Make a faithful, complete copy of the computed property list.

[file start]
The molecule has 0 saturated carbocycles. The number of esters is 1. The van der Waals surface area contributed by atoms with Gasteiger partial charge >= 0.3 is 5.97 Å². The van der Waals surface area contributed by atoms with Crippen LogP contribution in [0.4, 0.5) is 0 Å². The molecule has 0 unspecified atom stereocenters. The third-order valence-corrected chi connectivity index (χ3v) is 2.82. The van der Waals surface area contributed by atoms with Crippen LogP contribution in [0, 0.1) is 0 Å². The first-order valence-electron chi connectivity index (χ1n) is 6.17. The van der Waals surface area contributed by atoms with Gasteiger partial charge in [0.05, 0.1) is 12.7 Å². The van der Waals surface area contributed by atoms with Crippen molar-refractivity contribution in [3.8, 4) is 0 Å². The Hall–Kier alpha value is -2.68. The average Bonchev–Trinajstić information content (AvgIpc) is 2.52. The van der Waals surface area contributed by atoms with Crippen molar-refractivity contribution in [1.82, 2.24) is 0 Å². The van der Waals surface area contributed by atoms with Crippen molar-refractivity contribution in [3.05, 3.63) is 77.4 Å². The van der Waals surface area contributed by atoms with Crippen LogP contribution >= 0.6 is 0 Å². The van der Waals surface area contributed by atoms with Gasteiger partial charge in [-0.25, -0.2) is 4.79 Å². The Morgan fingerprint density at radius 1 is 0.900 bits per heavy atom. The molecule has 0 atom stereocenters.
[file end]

The molecule has 0 saturated carbocycles. The number of esters is 1. The van der Waals surface area contributed by atoms with Gasteiger partial charge >= 0.3 is 5.97 Å². The van der Waals surface area contributed by atoms with Crippen LogP contribution in [0.4, 0.5) is 0 Å². The molecule has 0 unspecified atom stereocenters. The third-order valence-corrected chi connectivity index (χ3v) is 2.82. The van der Waals surface area contributed by atoms with Crippen LogP contribution in [0, 0.1) is 0 Å². The first-order valence-electron chi connectivity index (χ1n) is 6.17. The van der Waals surface area contributed by atoms with Gasteiger partial charge in [0.05, 0.1) is 12.7 Å². The van der Waals surface area contributed by atoms with Crippen molar-refractivity contribution in [3.8, 4) is 0 Å². The Hall–Kier alpha value is -2.68. The average Bonchev–Trinajstić information content (AvgIpc) is 2.52. The van der Waals surface area contributed by atoms with Crippen molar-refractivity contribution in [1.82, 2.24) is 0 Å². The van der Waals surface area contributed by atoms with Crippen molar-refractivity contribution in [3.05, 3.63) is 77.4 Å². The van der Waals surface area contributed by atoms with Crippen LogP contribution >= 0.6 is 0 Å². The van der Waals surface area contributed by atoms with Gasteiger partial charge in [-0.25, -0.2) is 4.79 Å². The Morgan fingerprint density at radius 1 is 0.900 bits per heavy atom. The molecule has 0 atom stereocenters.